PowerShell: How to Use Group-Object with Multiple Properties


Often you may want to use the Group-Object cmdlet in PowerShell to group by multiple properties and then perform some calculation.

You can use the following syntax to do so:

Import-Csv $my_file |
Group-Object -Property Team,Position |
% {$b=$_.name -split ', ';$c=($_.group |
Measure-Object -Property Points -Sum).Sum;
[PScustomobject]@{Team=$b[0];Position=$b[1];Sum=$c}}

This particular example does the following:

  • Imports the CSV file specified at the path in the $my_file variable.
  • Groups by the values in the Team and Position columns.
  • Calculates the sum of the Points column, grouped by Team and Position.
  • Outputs the results in a table using a PScustomobject.

The following example shows how to use this syntax in practice.

Example: How to Use Group-Object with Multiple Properties in PowerShell

Suppose we have a CSV file saved at the following location:

  • c:\users\bobbi\player_data.csv

Suppose we use the Import-Csv cmdlet to view the contents of this entire file:

The file contains three columns that show the Team, Position and Points scored by various basketball players.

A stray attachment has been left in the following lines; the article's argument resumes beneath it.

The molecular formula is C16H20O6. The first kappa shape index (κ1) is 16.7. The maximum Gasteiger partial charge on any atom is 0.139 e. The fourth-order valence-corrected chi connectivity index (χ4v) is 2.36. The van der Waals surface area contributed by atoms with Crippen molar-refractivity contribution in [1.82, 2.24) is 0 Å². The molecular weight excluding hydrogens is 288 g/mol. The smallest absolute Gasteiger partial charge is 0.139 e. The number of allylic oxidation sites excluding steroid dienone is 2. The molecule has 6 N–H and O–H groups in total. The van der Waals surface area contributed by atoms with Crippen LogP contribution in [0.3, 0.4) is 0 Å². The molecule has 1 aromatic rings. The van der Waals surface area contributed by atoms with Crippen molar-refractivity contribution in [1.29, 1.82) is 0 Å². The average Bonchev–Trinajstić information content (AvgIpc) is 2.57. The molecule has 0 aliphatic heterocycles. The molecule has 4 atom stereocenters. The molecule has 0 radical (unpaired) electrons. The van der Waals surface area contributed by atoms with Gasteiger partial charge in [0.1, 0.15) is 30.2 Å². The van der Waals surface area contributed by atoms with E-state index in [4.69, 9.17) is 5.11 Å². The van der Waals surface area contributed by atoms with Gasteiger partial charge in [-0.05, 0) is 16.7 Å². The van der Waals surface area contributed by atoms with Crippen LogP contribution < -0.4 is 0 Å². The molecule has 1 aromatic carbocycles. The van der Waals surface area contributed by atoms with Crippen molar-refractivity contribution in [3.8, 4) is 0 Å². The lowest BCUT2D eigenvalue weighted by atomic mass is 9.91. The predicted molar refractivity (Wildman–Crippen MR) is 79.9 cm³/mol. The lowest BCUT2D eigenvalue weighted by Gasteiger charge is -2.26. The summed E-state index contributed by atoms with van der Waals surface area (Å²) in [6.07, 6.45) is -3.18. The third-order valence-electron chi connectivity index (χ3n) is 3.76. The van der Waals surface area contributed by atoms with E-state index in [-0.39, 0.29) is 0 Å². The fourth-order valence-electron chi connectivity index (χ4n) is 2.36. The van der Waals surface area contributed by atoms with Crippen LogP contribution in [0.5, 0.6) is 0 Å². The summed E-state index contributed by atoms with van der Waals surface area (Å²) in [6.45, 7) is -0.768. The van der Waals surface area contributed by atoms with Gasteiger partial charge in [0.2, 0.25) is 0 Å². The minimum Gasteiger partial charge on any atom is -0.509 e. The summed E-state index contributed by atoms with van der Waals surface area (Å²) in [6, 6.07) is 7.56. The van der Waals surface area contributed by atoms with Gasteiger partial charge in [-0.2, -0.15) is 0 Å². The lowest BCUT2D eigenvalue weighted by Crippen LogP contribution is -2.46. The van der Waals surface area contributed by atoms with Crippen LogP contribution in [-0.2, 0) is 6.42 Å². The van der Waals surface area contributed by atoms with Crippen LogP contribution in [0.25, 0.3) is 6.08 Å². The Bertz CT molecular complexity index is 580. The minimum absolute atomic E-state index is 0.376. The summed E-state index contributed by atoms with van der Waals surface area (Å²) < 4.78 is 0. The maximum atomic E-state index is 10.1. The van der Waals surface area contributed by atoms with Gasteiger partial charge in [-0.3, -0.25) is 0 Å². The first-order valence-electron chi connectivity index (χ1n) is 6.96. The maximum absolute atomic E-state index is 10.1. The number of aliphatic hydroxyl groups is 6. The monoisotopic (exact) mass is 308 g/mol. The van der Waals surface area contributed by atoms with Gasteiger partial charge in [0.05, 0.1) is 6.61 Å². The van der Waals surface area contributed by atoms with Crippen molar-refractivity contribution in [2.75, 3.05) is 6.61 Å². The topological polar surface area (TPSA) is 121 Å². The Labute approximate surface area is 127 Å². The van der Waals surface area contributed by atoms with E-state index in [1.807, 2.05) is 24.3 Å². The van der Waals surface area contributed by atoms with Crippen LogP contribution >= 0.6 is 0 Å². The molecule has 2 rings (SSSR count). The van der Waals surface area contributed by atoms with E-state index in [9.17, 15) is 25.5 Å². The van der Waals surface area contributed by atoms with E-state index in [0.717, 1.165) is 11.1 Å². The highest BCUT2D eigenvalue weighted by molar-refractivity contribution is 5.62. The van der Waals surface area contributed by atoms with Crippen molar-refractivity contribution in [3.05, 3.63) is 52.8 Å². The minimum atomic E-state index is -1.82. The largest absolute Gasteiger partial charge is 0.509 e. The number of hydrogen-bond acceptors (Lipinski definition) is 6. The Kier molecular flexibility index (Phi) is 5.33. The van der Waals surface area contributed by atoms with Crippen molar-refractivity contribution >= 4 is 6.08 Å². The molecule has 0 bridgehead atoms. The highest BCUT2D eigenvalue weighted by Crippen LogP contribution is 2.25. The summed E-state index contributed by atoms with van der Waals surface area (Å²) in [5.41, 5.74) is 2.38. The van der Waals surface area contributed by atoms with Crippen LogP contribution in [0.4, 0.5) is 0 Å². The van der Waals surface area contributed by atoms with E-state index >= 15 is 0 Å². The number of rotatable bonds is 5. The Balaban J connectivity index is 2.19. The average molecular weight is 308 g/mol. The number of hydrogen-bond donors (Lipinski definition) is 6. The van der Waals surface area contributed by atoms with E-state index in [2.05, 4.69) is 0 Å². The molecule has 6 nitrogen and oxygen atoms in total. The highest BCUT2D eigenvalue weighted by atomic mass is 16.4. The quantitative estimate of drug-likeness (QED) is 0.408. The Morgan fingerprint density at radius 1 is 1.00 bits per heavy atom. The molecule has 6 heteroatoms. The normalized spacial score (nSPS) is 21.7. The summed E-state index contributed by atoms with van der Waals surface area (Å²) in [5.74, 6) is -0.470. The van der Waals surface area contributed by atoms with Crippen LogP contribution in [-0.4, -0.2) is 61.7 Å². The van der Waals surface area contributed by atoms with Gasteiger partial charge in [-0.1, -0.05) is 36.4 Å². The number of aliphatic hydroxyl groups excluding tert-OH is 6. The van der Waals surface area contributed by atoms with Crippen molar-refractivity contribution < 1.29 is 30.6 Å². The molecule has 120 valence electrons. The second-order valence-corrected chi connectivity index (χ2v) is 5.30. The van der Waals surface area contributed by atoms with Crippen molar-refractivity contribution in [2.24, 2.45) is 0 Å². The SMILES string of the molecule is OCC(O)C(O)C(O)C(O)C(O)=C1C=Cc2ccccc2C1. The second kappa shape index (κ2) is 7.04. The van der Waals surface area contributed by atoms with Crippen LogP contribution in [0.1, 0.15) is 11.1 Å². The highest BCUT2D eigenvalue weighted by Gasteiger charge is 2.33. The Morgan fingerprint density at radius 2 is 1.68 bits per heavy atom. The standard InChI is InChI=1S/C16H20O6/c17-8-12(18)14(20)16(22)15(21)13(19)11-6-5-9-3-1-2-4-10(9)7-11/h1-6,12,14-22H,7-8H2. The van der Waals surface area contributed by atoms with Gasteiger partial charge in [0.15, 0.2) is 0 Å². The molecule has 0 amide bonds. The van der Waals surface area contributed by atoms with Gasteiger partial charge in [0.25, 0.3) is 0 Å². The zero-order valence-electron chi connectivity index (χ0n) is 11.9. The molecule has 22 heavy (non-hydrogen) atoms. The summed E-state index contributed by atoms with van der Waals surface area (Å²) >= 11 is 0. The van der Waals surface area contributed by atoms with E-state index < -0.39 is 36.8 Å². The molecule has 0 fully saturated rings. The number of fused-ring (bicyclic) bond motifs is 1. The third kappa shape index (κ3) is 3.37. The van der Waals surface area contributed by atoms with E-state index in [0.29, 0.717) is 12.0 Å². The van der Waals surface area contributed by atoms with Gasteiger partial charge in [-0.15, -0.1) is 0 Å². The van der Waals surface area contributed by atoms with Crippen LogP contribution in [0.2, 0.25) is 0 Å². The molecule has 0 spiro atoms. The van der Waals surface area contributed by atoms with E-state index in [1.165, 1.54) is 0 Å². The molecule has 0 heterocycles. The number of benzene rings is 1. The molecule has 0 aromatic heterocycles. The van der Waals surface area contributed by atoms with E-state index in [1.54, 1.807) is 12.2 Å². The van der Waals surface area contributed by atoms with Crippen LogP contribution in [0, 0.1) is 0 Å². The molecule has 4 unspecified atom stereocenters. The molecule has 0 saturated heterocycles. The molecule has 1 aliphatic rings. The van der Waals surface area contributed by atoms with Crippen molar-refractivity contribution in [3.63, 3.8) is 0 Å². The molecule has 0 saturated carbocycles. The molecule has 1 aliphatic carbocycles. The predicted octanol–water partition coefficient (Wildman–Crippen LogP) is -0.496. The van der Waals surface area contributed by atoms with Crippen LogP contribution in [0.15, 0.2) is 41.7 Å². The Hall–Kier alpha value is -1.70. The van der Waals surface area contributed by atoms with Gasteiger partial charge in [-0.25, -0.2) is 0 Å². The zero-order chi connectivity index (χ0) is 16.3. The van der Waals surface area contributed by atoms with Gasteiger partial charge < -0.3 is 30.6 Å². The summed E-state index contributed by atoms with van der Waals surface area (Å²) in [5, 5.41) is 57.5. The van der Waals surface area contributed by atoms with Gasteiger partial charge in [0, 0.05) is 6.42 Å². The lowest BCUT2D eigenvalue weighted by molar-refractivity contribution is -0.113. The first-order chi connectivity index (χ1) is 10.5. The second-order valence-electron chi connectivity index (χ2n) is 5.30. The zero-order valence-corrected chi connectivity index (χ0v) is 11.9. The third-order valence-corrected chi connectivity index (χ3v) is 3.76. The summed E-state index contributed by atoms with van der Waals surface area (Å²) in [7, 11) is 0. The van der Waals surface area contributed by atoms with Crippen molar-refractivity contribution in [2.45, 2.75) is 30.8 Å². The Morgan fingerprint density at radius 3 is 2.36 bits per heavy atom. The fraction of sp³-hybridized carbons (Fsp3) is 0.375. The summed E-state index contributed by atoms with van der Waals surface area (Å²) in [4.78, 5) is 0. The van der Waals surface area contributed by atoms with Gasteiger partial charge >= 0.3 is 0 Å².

Suppose that we would like to group the rows based on values in the Team and Position columns, then calculate the sum of values in the Points column.

We can use the following syntax to do so:

Import-Csv $my_file |
Group-Object -Property Team,Position |
% {$b=$_.name -split ', ';$c=($_.group |
Measure-Object -Property Points -Sum).Sum;
[PScustomobject]@{Team=$b[0];Position=$b[1];Sum=$c}}

The following screenshot shows how to use this syntax in practice:

PowerShell Group-Object multiple properties

The output displays the sum of the values in the Points column, grouped by the values in the Team and Position columns.

From the output we can see:

  • The sum of points for the Mavs Guards is 36.
  • The sum of points for the Mavs Forwards is 42.
  • The sum of points for the Spurs Guards is 24.
  • The sum of points for the Spurs Forwards is 25.

Note that in this example we grouped by two properties, but you can use similar syntax to group by as many properties as you would like.

Related Tutorials

The following tutorials explain how to perform other common tasks in PowerShell:

PowerShell: How to Replace Every Occurrence of String in File
PowerShell: How to Replace Text with Wildcard
PowerShell: How to Replace Special Characters in String

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